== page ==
After about an hour, a heaviness set in and Susan, a senior member of the administration capable of marshalling support from across the college, was ready to act. “How about a time capsule?” she challenged. As the idea bounced around the room the energy shifted. That’s when Evan ‘20 chimed in: “How about a fake commencement?” Those five words sucked the air out of the room.
Minutes later, we strode over to the Campus Center with giddy purpose to pitch the idea to our Interim Provost and frequent collaborator, Mark Somerville. The Campus Center houses Olin’s only dining hall, which most mornings doubles as Mark’s office. And there he was, on the far side of the room, back to the wall, reliably in his black turtleneck. Ana ‘20 took the lead and pitched the idea as the rest of us looked on. Mark’s reply, “What do you need to make this happen?” gave us the green light to get moving.
Walking back to the Greenhouse, Matt ‘20, who not an hour before was rightly consumed by the shock of a senior spring evaporating, turned with a vigorous grin and a shrug of disbelief, “We’ve got something to do!”
From that moment, a spirit of co-creation swept the campus. Faux-mencement was a community-owned affair. Matt and Ana sent out a pitch-perfect Commencement Announcement that looked like a ransom note. Olin hadn’t rented the caps and gowns yet, so someone found an origami mortar board “how-to” and a decision was made to don garbage bag gowns. Diplomas that read “☻ congratulætions Olin student💥…” were sent to the Registrar’s Office so names could be matched with almost-earned degrees. After checking and re-checking for accuracy, the faux-diplomas earned the imprimatur of our Registrar, Linda Canavan. Then Adam Novotny ‘21, rubber stamped ‘em with a freshly laser cut “GO Olin!” stamp.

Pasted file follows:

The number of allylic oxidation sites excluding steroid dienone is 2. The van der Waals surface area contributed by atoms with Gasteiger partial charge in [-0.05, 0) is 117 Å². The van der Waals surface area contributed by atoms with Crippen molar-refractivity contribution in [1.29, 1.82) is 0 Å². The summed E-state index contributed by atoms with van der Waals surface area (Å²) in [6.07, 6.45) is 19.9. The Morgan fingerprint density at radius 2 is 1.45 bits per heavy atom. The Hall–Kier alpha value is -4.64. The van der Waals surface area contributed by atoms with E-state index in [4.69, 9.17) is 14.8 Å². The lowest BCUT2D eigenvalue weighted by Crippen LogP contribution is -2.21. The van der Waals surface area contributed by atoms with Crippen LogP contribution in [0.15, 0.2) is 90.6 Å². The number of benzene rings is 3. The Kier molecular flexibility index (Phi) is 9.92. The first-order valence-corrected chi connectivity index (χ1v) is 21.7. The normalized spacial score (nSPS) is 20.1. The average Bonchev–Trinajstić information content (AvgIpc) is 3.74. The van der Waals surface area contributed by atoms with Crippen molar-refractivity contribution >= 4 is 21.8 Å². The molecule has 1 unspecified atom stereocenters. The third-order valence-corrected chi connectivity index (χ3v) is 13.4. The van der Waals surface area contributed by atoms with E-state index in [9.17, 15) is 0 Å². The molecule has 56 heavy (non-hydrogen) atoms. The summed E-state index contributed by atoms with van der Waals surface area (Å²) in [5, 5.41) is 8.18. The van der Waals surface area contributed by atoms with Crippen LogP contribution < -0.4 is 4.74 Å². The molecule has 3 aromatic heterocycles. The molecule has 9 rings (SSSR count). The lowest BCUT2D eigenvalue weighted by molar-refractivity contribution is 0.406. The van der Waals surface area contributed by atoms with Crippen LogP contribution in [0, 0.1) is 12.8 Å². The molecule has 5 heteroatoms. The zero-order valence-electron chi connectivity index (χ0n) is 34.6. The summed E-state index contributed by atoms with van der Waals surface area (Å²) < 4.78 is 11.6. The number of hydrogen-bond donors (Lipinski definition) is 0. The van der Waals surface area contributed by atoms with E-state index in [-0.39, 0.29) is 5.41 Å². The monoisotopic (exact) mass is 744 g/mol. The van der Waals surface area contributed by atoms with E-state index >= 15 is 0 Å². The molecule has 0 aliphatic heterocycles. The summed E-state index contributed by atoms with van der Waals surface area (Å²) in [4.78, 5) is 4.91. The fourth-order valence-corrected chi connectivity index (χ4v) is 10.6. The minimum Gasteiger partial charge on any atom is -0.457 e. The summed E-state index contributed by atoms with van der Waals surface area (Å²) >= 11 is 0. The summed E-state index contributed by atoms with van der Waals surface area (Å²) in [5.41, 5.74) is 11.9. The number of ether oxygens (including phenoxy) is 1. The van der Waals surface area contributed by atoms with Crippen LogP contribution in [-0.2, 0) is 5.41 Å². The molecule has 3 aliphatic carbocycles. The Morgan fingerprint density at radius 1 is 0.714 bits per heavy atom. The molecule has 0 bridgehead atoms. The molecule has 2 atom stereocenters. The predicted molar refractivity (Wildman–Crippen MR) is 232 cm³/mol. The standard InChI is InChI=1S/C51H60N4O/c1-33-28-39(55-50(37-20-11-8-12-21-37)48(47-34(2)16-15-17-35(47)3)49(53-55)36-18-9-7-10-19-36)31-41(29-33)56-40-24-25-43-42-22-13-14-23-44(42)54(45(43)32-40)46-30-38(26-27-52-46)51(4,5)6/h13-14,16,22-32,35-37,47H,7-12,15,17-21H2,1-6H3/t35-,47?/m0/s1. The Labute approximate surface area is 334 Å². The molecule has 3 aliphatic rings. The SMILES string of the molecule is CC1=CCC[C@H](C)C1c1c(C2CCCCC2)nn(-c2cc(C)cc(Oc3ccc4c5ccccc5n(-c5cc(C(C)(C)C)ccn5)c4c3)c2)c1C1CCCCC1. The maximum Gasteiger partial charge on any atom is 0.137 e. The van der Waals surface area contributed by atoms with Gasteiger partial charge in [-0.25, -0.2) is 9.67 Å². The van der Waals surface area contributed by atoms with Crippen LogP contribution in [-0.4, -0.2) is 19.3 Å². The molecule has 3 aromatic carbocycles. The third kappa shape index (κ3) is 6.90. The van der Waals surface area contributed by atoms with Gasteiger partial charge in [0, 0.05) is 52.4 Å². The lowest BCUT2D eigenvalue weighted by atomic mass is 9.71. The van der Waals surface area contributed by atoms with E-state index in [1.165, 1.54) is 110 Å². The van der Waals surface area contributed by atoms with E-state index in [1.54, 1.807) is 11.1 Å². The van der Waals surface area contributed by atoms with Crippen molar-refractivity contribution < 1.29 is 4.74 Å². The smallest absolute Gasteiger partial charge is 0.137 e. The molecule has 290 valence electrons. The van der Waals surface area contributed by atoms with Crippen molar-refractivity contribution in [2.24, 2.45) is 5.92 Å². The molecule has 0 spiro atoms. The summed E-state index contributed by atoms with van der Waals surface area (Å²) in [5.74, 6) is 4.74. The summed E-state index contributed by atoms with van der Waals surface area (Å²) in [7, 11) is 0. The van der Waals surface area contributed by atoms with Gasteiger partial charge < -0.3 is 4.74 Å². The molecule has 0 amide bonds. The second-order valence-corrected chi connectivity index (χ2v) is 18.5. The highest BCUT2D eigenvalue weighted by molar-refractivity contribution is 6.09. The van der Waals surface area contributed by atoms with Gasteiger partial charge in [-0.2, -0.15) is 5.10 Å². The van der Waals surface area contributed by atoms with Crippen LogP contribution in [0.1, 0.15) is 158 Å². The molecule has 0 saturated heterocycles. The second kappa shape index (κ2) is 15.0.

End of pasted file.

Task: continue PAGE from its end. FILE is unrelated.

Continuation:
Late that night at Stay Late and Create (SLAC), Olin’s weekly festival of creativity, students folded origami mortar boards and trimmed trash bag gowns. Meanwhile, the commencement speakers — President, Provost, honored faculty, staff and students — who thought they had three months to write remarks, worked overtime.
As for Faux-mencement itself, the sincerity was palpable. Emotions were as raw as they were joyful. The Olin Conductorless Orchestra played video game themes as Olin’s leadership marched down the aisle. Somewhere between the candid remarks of the Senior Greeters, the ceremoniously applied hand sanitizer between handshakes and the symbolic sliding of yarn tassels across paper caps, the rite of passage was vivid.
Faux-mencement matters because it was a pure expression of “Olin-ness” at the very moment we needed it most. It was a demonstration of institutional agility and college-scale collaboration that we could be proud of. On the eve of exile we came together to co-create the ritual of closure we could’ve lost. We took commencement back for ourselves, leaving Olin with a story.
If Faux-mencement demonstrates a principle, it’s Brand’s:
Age plus adaptivity is what makes a building college
come to be loved. The building college learns from
its occupants, and they learn from it.
(Brand, pg. 23)